From home-grown beasts like World of Tanks to Western success stories such as Counter-Strike, the shooter remains Russia's favoured pastime.

The most popular genres are the ones that were the most popular in the 1990s,” says Chuvalov. So real-time strategies, turn-based games and, for core gamers, shooters. It's just in our DNA.”

But these are not the only genres to have struck a chord in the country.

Fighting games are quite big,” reveals Amirdjanov. The biggest one of them all is Mortal Kombat, which has seen incredible success.”

Lazareva comments upon Ubisoft's own experience bringing Western hits to the territory.

It's surprising that the same franchises are popular as everywhere else,” she says. Assassin's Creed is our number one brand, but Far Cry is also hugely popular. Watch Dogs was super successful as a new IP.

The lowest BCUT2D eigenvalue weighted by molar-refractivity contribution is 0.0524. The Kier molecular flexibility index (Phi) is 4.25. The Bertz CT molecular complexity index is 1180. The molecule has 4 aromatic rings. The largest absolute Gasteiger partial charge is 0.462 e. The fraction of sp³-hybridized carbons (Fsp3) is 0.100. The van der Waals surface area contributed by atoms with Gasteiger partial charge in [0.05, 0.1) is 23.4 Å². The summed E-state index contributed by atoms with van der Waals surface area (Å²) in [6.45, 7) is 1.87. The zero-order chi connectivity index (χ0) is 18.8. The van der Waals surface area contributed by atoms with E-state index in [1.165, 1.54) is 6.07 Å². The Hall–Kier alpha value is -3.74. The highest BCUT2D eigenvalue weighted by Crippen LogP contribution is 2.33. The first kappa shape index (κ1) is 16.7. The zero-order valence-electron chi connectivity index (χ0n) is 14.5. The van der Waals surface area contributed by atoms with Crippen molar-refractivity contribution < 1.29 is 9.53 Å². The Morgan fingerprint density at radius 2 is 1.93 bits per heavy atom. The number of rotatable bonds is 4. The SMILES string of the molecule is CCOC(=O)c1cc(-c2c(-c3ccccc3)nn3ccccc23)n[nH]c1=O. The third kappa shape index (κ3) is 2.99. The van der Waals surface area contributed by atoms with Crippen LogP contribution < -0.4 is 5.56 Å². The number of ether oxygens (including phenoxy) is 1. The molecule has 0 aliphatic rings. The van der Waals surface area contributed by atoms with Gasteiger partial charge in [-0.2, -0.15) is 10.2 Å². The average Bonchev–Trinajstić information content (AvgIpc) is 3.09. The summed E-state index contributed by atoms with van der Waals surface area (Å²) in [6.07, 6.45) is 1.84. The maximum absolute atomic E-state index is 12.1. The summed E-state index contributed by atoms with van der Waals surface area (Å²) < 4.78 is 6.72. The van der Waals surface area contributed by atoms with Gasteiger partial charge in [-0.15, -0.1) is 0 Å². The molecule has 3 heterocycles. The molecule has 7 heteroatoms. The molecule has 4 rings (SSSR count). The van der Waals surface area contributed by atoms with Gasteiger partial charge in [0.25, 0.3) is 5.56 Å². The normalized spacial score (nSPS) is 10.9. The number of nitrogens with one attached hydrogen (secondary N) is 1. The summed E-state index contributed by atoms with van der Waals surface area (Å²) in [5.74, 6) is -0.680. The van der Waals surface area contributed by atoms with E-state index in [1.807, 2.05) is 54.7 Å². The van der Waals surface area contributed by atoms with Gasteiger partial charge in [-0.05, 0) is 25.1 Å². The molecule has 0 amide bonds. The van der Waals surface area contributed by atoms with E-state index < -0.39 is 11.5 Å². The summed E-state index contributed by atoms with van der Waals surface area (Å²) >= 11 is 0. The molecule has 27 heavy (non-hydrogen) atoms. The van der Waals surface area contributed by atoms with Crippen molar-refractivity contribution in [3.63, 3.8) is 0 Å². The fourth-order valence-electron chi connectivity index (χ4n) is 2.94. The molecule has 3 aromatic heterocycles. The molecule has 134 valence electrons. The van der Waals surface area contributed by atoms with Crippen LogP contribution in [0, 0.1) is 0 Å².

You might be surprised that the Rayman franchise is big in Russia. Russian markets are often perceived as hardcore, but when we see our sales results Rayman is always at number four or five in our back catalogue.”

Nintendo's Haddaji was also faced with the challenge of introducing franchises outside of Russia's traditional hardcore interests to the region.

When you start from scratch, you can really see which brands are still strong,” he recalls. The Pokmon TV series only aired in Russia in 2000 or 2001, before being cancelled. There was nothing Pokmon for 12 years. Then we opened a local office and Pokmon's best-selling titles, X and Y, together were even higher than Zelda. Pokmon is our number one brand in Russia.”

Like in the UK, the launch of Amiibo has similarly inspired sell-out success at Russian retail.

Amiibo is overperforming,” observes Haddaji. One of our media posted on Instagram that the Samus Amiibo gets you into the subway, which is a weird thing that we tested and, yes, it's true. It went viral all over the world and the day after we were out of every single Amiibo. This was just ahead of Christmas and we were like: ‘Thank God.'”

Russia is too big for even the biggest retailer to cover.
Indies will always have a big place for a very long time;
we will not